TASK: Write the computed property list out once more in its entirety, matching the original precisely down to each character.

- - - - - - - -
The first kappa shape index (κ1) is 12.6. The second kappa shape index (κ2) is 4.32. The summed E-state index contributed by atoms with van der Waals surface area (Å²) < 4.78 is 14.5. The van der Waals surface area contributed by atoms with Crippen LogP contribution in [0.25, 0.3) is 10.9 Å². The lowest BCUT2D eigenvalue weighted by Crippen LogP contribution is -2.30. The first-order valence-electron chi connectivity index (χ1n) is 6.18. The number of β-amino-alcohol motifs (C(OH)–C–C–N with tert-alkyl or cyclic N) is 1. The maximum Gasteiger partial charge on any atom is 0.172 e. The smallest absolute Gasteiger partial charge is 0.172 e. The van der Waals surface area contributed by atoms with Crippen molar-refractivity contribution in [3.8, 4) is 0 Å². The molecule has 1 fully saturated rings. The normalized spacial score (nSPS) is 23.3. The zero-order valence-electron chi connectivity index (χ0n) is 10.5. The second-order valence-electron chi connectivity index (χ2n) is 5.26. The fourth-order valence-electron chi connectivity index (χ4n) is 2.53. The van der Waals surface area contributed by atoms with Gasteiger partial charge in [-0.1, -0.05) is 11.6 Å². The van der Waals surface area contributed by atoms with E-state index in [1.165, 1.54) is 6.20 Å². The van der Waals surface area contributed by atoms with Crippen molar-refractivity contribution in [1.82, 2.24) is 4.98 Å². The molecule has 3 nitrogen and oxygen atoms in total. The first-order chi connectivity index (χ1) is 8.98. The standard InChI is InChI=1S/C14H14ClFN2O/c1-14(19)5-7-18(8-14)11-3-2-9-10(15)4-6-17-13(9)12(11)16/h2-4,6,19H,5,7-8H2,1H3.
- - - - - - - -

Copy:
The first kappa shape index (κ1) is 12.6. The second kappa shape index (κ2) is 4.32. The summed E-state index contributed by atoms with van der Waals surface area (Å²) < 4.78 is 14.5. The van der Waals surface area contributed by atoms with Crippen LogP contribution in [0.25, 0.3) is 10.9 Å². The lowest BCUT2D eigenvalue weighted by Crippen LogP contribution is -2.30. The first-order valence-electron chi connectivity index (χ1n) is 6.18. The number of β-amino-alcohol motifs (C(OH)–C–C–N with tert-alkyl or cyclic N) is 1. The maximum Gasteiger partial charge on any atom is 0.172 e. The smallest absolute Gasteiger partial charge is 0.172 e. The van der Waals surface area contributed by atoms with Crippen molar-refractivity contribution in [3.8, 4) is 0 Å². The molecule has 1 fully saturated rings. The normalized spacial score (nSPS) is 23.3. The zero-order valence-electron chi connectivity index (χ0n) is 10.5. The second-order valence-electron chi connectivity index (χ2n) is 5.26. The fourth-order valence-electron chi connectivity index (χ4n) is 2.53. The van der Waals surface area contributed by atoms with Gasteiger partial charge in [-0.1, -0.05) is 11.6 Å². The van der Waals surface area contributed by atoms with E-state index in [1.165, 1.54) is 6.20 Å². The van der Waals surface area contributed by atoms with Crippen molar-refractivity contribution in [1.82, 2.24) is 4.98 Å². The molecule has 3 nitrogen and oxygen atoms in total. The first-order chi connectivity index (χ1) is 8.98. The standard InChI is InChI=1S/C14H14ClFN2O/c1-14(19)5-7-18(8-14)11-3-2-9-10(15)4-6-17-13(9)12(11)16/h2-4,6,19H,5,7-8H2,1H3.